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By 2016

By 2016 it will be 50 years since Charles Perkins became the first Aboriginal man to graduate from an Australian university, the University of Sydney. By 2016 our aim is to welcome an additional 600 talented and passionate Aboriginal and Torres Strait Islander people into our diverse university community.

Lynette's story

Lynette Riley

Lynette Riley

Staff, National Centre for Cultural Competence – Wiradjuri and Gamilaroi
I was born in Dubbo in 1956, this is where I grew up, but spent most of my holidays in Moree. This means I have both Wiradjuri (through my father, Keith Riley – Dubbo) and Gamilaroi (through my mother – Delma Riley/Wright) Nation connections. If you check the Aboriginal Languages & Nations map produced by the AIATSIS you will get an idea of the extent of my two Nations. My closest cultural connections are to Dubbo-ga Country, of the Possum Clan. I am one of six siblings and have seven of my own children.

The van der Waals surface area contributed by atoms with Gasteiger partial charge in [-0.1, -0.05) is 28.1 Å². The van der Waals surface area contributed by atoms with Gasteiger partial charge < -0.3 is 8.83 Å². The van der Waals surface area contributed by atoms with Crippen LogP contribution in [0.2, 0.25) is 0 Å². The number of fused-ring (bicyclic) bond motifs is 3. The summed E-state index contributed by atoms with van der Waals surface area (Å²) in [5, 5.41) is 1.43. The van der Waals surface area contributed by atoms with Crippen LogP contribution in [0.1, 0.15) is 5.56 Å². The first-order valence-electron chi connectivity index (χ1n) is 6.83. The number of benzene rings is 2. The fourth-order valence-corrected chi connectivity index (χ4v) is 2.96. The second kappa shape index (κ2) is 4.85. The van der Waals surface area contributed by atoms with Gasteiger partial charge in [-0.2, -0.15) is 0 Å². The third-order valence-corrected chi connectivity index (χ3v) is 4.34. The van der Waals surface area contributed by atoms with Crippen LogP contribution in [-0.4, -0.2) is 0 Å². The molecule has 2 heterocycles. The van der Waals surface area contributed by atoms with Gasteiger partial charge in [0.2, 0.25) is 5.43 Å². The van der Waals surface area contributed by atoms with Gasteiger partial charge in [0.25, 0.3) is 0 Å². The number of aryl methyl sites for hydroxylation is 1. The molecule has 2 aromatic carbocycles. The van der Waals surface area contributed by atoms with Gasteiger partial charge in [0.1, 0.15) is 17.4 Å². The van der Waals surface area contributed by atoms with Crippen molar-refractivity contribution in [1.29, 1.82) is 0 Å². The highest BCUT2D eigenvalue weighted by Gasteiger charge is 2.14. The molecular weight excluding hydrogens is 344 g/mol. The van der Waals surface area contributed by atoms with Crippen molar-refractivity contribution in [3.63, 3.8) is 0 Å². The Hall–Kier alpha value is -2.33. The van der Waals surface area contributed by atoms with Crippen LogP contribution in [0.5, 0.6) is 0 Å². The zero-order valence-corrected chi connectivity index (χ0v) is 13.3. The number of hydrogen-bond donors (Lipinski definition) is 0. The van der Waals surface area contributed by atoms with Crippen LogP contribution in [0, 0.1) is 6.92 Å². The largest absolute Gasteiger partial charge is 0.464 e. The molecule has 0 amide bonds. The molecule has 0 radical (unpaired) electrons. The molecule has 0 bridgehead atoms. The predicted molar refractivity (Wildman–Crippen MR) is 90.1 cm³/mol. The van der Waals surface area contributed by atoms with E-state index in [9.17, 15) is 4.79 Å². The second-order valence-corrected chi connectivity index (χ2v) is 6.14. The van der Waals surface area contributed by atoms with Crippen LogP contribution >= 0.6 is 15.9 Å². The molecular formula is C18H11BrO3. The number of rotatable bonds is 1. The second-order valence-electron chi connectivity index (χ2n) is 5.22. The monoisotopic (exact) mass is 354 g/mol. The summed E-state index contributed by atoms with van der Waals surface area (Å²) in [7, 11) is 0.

Wiradjuri (Dubbo) and Gamilaroi (Moree)

I went to North Dubbo Primary School (1962-1968) and then onto Dubbo High School (1969-1974).

I went straight from High School into Armidale College of Advanced Education (1975-1977) where I did my teacher training as an Infants/Primary Teacher. Though my first appointment was to Moree High School as the Department of Education wanted an Aboriginal Teacher there to help solve the Aboriginal education/community crisis - still trying to work out what I could have possibly achieved as a 21 year old fresh from college. I loved Teacher's College or Armidale College of Advanced Education (ACAE) as it became. These were my best educational and social experiences. I made lots of friends and excelled in my studies. In high school I sailed under the radar - just wanted to get through. At ACAE I was determined to do well. The biggest problem was actually language difference - spent most of the time trying to work out the language and what was meant by lecturers, particularly in education theory. Funnily, I was getting High Distinctions in Science & Technology and barely getting a pass in Educational Theory. I had a friend who tutored me and that helped enormously.